• All submissions will be double-blind peer-reviewed by multiple reviewers.
• For questions about the content of the special issue, please contact any of the guest editors.

About the Journal
Business & Society is one of the leading, peer-reviewed outlets for scholarly work dealing with the intersection of business and society. The journal publishes research that develops, tests, and refines theory, and it enhances our understanding of important societal issues and their relation to business. Business & Society’s current two-year impact factor is 4.074, ranked 41 out of 120 journals in the business category. For further details on the journal, see

About the Guest Editors

Matthias Wenzel is Professor of Organization Studies at the Leuphana University of Lüneburg. His research focuses on the practices of strategizing and organizing, as well as the societal  implications of these practices. His work has been published journals such as the Academy of Management Perspectives, Journal of Management Inquiry, Long Range Planning, Organization Studies, Organizational Behavior and Human Decision Processes, Research in the Sociology of Organizations, Strategic Management Journal, and Strategic Organization, among others. In addition, Matthias serves as Coeditor for Media Innovations of the Strategic Management Journal, Strategic Entrepreneurship Journal, and Global Strategy Journal, and as member of the Editorial Board of the Journal of Business Research, among others.

Hannah Trittin-Ulbrich is Assistant Professor for Business Ethics at the Leuphana University of Lüneburg. Her research focuses on communication in the context of Corporate Social Responsibility (CSR), diversity management, and the use of digital technology in organizations. Her work has been published in journals such as Corporate Communications, Journal of Business Ethics, and Journal of Management Inquiry, among others. Furthermore, Hannah has coedited special issues in Organization and Research in the Sociology of Organizations.

Laura Marie Edinger-Schons is Professor of Sustainable Business at the University of Mannheim. Her research focuses on consumer and employee reactions to Corporate Social Responsibility (CSR) activities of companies, CSR management, CSR communication, as well as innovative pricing mechanisms and business models, among others. Her research has been published in journals such as Business Ethics: A European Review, Journal of Business Ethics, Journal of Business Research, Journal of Consumer Psychology, Journal of Marketing, Journal of the Academy of Marketing Science, and Marketing Letters. Furthermore, Laura serves as Associate Editor of Business & Society.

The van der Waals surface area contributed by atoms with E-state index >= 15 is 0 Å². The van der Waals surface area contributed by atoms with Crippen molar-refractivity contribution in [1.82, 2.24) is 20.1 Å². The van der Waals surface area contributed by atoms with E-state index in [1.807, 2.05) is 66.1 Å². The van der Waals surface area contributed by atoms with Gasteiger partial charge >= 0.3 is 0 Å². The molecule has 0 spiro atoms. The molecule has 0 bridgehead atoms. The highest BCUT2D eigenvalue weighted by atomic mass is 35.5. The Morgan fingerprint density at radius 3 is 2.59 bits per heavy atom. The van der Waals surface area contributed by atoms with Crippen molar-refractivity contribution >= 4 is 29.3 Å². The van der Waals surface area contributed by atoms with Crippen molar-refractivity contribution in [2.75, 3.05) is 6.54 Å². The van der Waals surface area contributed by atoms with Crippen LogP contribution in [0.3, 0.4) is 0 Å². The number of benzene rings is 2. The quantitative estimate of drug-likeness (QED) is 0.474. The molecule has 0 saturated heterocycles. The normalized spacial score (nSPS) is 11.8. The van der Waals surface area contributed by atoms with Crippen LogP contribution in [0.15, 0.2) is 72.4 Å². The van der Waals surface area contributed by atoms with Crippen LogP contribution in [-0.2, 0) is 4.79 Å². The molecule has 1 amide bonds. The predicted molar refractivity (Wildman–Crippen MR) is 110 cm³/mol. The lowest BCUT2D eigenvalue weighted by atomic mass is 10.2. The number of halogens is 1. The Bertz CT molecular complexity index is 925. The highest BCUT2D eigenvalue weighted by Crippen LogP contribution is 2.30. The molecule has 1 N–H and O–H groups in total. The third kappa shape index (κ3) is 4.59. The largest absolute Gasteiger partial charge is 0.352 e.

Itziar Castelló is Senior Lecturer at Surrey Business School. Her research focuses on the communication and governance challenges and opportunities involved in entrepreneurs and business intrapreneurs’ sensemaking and change initiatives toward more sustainable business in the digital economy. Her work has been published in journals such as the Academy of Management Journal, Business & Society, Journal of Business Ethics, Journal of Management
Studies, and Research Policy. Furthermore, Itziar serves as Associate Editor of Business & Society.

Frank de Bakker is Professor of Corporate Social Responsibility at IESEG School of Management in Lille, France. In his research, he combines insights from institutional theory, social movement studies, and stakeholder theory to examine interactions between activist groups and business firms on issues of CSR and the role of CSR managers in firms. His research appeared in journals like Academy of Management Review, Academy of Management Journal, Journal of Management Studies, Business & Society and Organization Studies. Frank is one of the co-editors of Business & Society and sits on several editorial boards.

Caruana, R., Crane, A., Gold, S., & LeBaron, G. (2020). Modern slavery in business: The sad and sorry state of a non-field. Business and Society.
Castelló, I., Etter, M., & Nielsen, F. A. (2016). Strategies of legitimacy through social media: The networked strategy. Journal of Management Studies, 53(3), 402–432.
Castelló, I., Morsing, M., & Schultz, F. (2013). Communicative dynamics and the polyphony of corporate social responsibility in the network society. Journal of Business Ethics, 118(4), 683–694.
Chesbrough, H. W. (2003). Open Innovation: The New Imperative for Creating and Profiting from Technology. Harvard University Press.
Cooren, F. (2020). A communicative constitutive perspective on corporate social responsibility: Ventriloquism, undecidability, and surprisability. Business and Society, 59(1), 157–197.
Crane, A. (2013). Modern slavery as a management practice: Exploring the conditions and capabilities for human exploitation. Academy of Management Review, 38(1), 49–69.
Crane, A., Matten, D., & Moon, J. (2004). Stakeholders as citizens? Rethinking rights, participation, and democracy. Journal of Business Ethics, 53(1-2), 107–122.
Dawkins, C. (2015). Agonistic pluralism and stakeholder engagement. Business Ethics Quarterly, 25(1), 1–28.
de Bakker, F. G. A., & den Hond, F. (2008). Introducing the politics of stakeholder influence: a review essay. Business and Society, 47(1), 8–20.
de Bakker, F. G. A., den Hond, F., King, B., & Weber, K. (2013). Social movements, civil society and corporations: Taking stock and looking ahead. Organization Studies, 34(5-6), 573–593.
den Hond, F., & de Bakker, F. G. A. (2007). Ideologically motivated activism: How activist groups influence corporate social change activities. Academy of Management Review, 32(3), 901–924.